Country name
conventional long form: State of Libya

conventional short form: Libya

local long form: Dawiat Libiya

local short form: Libiya

etymology: name derives from the Libu, an ancient Libyan tribe first mentioned in texts from the 13th century B.C.
Government type

in transition
Capital

name: Tripoli (Tarabulus)

geographic coordinates: 32 53 N, 13 10 E

time difference: UTC+2 (7 hours ahead of Washington, DC, during Standard Time)

etymology: originally founded by the Phoenicians as Oea in the 7th century B.C., the city changed rulers many times over the successive centuries; by the beginning of the 3rd century A.D. the region around the city was referred to as Regio Tripolitana by the Romans, meaning "region of the three cities" - namely Oea (i.e., modern Tripoli), Sabratha (to the west), and Leptis Magna (to the east); over time, the shortened name of "Tripoli" came to refer to just Oea, which derives from the Greek words "tria" and "polis" meaning "three cities"
Administrative divisions

22 governorates (muhafazah, singular - muhafazat); Al Butnan, Al Jabal al Akhdar, Al Jabal al Gharbi, Al Jafarah, Al Jufrah, Al Kufrah, Al Marj, Al Marqab, Al Wahat, An Nuqat al Khams, Az Zawiyah, Banghazi (Benghazi), Darnah, Ghat, Misratah, Murzuq, Nalut, Sabha, Surt, Tarabulus (Tripoli), Wadi al Hayat, Wadi ash Shati
Independence

24 December 1951 (from UN trusteeship)
National holiday

Liberation Day, 23 October (2011)
Constitution

history: previous 1951, 1977; in July 2017, the Constitutional Assembly completed and approved a draft of a new permanent constitution; in September 2018, the House of Representatives passed a constitutional referendum law in a session with contested reports of the quorum needed to pass the vote, and submitted it to the High National Elections Commission in December to begin preparations for a constitutional referendum
Legal system

Libya's post-revolution legal system is in flux and driven by state and non-state entities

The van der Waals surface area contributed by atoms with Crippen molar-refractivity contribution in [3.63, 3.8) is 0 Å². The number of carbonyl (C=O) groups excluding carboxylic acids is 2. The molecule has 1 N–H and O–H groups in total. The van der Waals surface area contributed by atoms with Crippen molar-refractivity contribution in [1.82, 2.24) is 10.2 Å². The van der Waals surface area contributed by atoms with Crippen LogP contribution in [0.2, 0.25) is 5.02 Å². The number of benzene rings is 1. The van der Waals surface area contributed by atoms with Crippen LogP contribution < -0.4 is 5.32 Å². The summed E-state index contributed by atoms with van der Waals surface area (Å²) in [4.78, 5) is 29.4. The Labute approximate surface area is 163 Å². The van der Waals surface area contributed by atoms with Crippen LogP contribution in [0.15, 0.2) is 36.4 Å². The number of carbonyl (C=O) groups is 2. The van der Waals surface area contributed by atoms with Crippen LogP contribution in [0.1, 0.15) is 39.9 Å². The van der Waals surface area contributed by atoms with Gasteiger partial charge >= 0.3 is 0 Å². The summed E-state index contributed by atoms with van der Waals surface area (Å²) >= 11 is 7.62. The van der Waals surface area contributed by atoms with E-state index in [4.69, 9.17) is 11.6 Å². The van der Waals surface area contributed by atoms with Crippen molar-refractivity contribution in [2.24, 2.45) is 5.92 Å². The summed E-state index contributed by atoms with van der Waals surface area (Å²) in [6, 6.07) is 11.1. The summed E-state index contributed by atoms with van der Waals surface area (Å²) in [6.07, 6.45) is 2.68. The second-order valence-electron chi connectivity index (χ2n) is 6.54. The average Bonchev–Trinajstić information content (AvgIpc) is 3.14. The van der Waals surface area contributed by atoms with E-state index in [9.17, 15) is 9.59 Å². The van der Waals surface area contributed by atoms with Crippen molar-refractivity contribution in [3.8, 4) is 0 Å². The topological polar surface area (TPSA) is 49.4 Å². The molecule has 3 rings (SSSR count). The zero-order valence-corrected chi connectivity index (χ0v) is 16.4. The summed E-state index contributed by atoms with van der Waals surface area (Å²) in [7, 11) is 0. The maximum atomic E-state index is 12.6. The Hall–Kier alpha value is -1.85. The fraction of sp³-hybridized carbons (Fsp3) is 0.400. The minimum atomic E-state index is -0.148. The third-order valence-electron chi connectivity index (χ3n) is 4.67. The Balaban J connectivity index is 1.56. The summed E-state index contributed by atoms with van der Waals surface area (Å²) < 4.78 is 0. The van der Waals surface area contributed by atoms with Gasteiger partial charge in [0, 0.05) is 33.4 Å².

International law organization participation

has not submitted an ICJ jurisdiction declaration; non-party state to the ICCt
Citizenship

citizenship by birth: no

citizenship by descent only: at least one parent or grandparent must be a citizen of Libya

dual citizenship recognized: no

residency requirement for naturalization: varies from 3 to 5 years
Suffrage

18 years of age, universal
Executive branch

chief of state: Chairman, Presidential Council, Mohammed Al MENFI (since 5 February 2021)

head of government: Interim Prime Minister Abdul Hamid DUBAYBAH (since 5 February 2021)

elections/appointments:
Libya’s first direct presidential election, scheduled for 24 December 2021, was not held
Legislative branch

description: unicameral House of Representatives (Majlis Al Nuwab) or HoR (200 seats including 32 reserved for women; members directly elected by majority vote; member term NA); note - the High State Council serves as an advisory group for the HoR

elections: last held on 25 June 2014

election results: 25 June 2014 - percent of vote by party - NA; seats by party - NA; composition; note - only 188 of the 200 seats were filled in the June 2014 election because of boycotts and lack of security at some polling stations; some elected members of the HoR also boycotted the election
Judicial branch

highest courts: Libya's judicial system consists of a supreme court, central high courts (in Tripoli, Benghazi, and Sabha), and a series of lower courts; the judicial system is factious given the ongoing tension between Libya's eastern and western regions; since 2011, Libyan political factions and armed groups have targeted judges and courthouses